Emitter data and talk. A look at Vf, amps and some crash testing (Updated with more data 10th of December)

Did a quick test on two emitters from the Supbeam X60. I stopped testing at 3 and 5A. Not suitable for really high amps. I have not added them to the spreadsheet. One were bad the other one were really horrible.

If anyone at some point stumbles on a batch of high binned XM-L2`s (preferably U3 if CW, or U2 if NW) with consistent low Vf, let me/us know..

I haven't tried pushing the single XP-Ls as hard simply because I don't have any lights that I've wanted to put them in yet. 99% of the XP-Ls I use go into small triples with a single cell where vF is not an issue.

This is anecdotal but Hank (from IOS) told me that in the emitters he's tested the XP-Ls could go up to 1A higher than the newer XM-L2s. What I don't know is if the process or construction has or change on the XP-Ls to match the newer XM-L2s but we just haven't seen those emitters yet.

A couple of possibly stupid thoughts (on my part) but maybe relevant......

For the LED manufacturers, but not to be ignored, the usage of LED's in flashlights is an off-shoot and not their mainstay.

I have 35+ years in the automotive repair side of things and 16 years in the sign business. Concentrating on automotive - the common DC voltages for automotive are 5, 12, and 24. For the last 20 years the electrical systems have been over-taxed tremendously. Just not enough available amps at 12VDC and the 48VDC system was deemed long ago to be too expensive and dangerous at the time. Amperage draw is a killer.

The usual lighting systems of the prior 75 years was just too taxing. Instead, manufacturers started looking for ways to drop the current draw to allow for more wanted toys and computer controlled systems. The first line of thought was fiber optics but again that was cost prohibitive to use on everything but higher line vehicles. Instead, the most prominent of the last 10 years was the implementation of LED lights. .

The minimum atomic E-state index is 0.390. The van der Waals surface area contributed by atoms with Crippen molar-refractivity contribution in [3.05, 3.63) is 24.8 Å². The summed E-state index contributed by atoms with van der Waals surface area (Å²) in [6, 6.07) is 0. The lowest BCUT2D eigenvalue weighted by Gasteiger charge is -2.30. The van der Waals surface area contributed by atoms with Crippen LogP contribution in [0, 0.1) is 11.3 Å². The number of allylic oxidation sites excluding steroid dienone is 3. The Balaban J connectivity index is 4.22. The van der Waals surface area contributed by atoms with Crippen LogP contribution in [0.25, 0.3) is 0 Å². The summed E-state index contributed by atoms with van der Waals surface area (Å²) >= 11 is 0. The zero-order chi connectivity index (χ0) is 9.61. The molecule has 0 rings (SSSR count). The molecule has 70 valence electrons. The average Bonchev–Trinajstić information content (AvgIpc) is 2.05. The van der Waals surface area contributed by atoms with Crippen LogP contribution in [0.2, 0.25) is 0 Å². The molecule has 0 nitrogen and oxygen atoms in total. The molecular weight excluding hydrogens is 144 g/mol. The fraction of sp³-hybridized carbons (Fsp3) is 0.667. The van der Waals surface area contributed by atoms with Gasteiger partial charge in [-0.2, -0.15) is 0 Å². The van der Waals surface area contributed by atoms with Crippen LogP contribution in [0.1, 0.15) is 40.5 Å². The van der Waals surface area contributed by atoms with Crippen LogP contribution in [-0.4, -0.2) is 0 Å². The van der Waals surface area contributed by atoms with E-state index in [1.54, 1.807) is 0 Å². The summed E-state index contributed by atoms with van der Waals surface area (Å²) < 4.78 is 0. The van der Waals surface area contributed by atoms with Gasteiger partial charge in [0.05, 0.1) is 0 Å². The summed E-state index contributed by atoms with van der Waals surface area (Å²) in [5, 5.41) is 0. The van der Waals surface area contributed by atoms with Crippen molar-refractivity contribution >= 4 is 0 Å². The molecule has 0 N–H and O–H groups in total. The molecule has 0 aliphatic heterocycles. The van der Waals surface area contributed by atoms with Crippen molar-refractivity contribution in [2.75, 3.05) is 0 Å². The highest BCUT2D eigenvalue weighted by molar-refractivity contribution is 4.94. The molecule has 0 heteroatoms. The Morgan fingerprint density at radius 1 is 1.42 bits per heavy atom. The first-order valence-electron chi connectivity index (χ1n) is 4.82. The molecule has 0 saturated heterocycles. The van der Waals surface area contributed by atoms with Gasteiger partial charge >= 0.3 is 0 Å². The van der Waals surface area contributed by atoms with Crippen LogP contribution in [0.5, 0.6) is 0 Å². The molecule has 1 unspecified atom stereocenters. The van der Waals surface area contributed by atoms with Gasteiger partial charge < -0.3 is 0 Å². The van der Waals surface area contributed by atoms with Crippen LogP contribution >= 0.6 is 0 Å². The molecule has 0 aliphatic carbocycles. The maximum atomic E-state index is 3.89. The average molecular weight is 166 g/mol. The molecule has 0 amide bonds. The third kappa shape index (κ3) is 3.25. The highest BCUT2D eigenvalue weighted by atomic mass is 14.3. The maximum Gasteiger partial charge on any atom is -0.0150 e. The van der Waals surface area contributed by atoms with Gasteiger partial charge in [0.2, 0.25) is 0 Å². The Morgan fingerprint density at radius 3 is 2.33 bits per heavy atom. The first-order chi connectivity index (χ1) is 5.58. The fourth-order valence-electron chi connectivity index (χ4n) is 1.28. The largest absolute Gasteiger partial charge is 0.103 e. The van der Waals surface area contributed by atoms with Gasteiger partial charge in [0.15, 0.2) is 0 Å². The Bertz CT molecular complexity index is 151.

Now if I was an automotive engineer I could see myself telling CREE and companies that I would love to use more LED's but because of the electrical system's limitations that I will just keep pushing forward with fiber optics. Based on what I am learning here at BLF that is actually happening. The LED manufacturers are creating more efficient LED's with the equivalent wattage but lower draw.

So what is "our" next move?

Higher voltage batteries and forsake the high drain batteries? (I am not referring to 2 or 2+ cell lights).

Is anybody aware whether or not the battery manufacturers have anything in the pipe?

Would the focus of higher voltage batteries also change/increase the focus on mAh capacity?

Again, possibly stupid but maybe relevant - dunno :) More qualified people here than I to hopefully answer :)

I am still curious to hear thoughts about the increased Vf of the new emitter and possible solutions.

I have been thinking about this and speaking with many others and all seem to say that greater voltage would be required which leads me to think about boost drivers for single cell lights.

Here are a couple more questions that I have:

What component regulates voltage on a driver?

Does anybody here have a way to test an emitter only with a higher voltage but lower amps? (I would ask RMM but he is busy as hell right now :) )

On the topic of resistance mods: I have a luxon K2 light that I did spring bypasses throughout the whole thing. On 3AAA duraloops, I could approach an amp vs the stock 500 ma it gave me with 3 duraloops.

Can we get one of these high Vf LEDs into an integration sphere and see what is going on?

anyone tested the xp-g2 s3 ?

I bought watts up watt meter and I want to find the amps and vf of my emitters. Is this set up ok?

No, you need something to limit/set the current (driver) and a heatsink for your ledboard. Without driver the led runs direct drive on the battery which may or may not work, that current (-6A) is already dangerously close to fatal to the newer Cree leds.